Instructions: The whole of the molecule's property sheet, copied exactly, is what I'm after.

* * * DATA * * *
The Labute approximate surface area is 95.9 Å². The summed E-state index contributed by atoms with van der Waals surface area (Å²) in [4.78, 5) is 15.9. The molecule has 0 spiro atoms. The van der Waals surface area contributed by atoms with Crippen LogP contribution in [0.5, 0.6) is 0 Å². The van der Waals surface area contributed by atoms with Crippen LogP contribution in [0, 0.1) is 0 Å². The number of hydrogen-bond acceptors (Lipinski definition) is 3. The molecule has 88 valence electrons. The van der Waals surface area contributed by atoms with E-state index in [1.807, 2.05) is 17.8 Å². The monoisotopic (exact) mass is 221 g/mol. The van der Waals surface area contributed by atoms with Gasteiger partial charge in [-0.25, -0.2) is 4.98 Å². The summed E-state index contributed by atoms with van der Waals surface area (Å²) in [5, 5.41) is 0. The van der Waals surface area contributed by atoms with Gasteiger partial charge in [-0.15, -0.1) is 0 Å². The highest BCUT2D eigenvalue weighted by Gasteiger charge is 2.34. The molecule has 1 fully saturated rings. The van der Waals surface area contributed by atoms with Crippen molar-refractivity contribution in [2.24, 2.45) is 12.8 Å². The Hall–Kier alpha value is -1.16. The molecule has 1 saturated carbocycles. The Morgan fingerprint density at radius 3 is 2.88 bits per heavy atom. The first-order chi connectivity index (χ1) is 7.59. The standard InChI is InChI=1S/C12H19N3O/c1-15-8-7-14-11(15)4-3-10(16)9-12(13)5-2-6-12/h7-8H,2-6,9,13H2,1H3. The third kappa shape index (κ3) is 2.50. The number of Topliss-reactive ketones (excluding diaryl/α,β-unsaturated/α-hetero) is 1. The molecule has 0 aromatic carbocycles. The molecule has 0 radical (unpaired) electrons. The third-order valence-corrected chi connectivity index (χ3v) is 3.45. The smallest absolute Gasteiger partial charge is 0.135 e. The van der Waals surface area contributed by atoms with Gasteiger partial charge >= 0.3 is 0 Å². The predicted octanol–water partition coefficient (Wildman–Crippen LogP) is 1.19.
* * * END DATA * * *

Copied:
The Labute approximate surface area is 95.9 Å². The summed E-state index contributed by atoms with van der Waals surface area (Å²) in [4.78, 5) is 15.9. The molecule has 0 spiro atoms. The van der Waals surface area contributed by atoms with Crippen LogP contribution in [0.5, 0.6) is 0 Å². The van der Waals surface area contributed by atoms with Crippen LogP contribution in [0, 0.1) is 0 Å². The number of hydrogen-bond acceptors (Lipinski definition) is 3. The molecule has 88 valence electrons. The van der Waals surface area contributed by atoms with E-state index in [1.807, 2.05) is 17.8 Å². The monoisotopic (exact) mass is 221 g/mol. The van der Waals surface area contributed by atoms with Gasteiger partial charge in [-0.25, -0.2) is 4.98 Å². The summed E-state index contributed by atoms with van der Waals surface area (Å²) in [5, 5.41) is 0. The van der Waals surface area contributed by atoms with Gasteiger partial charge in [-0.15, -0.1) is 0 Å². The highest BCUT2D eigenvalue weighted by Gasteiger charge is 2.34. The molecule has 1 fully saturated rings. The van der Waals surface area contributed by atoms with Crippen molar-refractivity contribution in [2.24, 2.45) is 12.8 Å². The Hall–Kier alpha value is -1.16. The molecule has 1 saturated carbocycles. The Morgan fingerprint density at radius 3 is 2.88 bits per heavy atom. The first-order chi connectivity index (χ1) is 7.59. The standard InChI is InChI=1S/C12H19N3O/c1-15-8-7-14-11(15)4-3-10(16)9-12(13)5-2-6-12/h7-8H,2-6,9,13H2,1H3. The third kappa shape index (κ3) is 2.50. The number of Topliss-reactive ketones (excluding diaryl/α,β-unsaturated/α-hetero) is 1. The molecule has 0 aromatic carbocycles. The molecule has 0 radical (unpaired) electrons. The third-order valence-corrected chi connectivity index (χ3v) is 3.45. The smallest absolute Gasteiger partial charge is 0.135 e. The van der Waals surface area contributed by atoms with Gasteiger partial charge >= 0.3 is 0 Å². The predicted octanol–water partition coefficient (Wildman–Crippen LogP) is 1.19.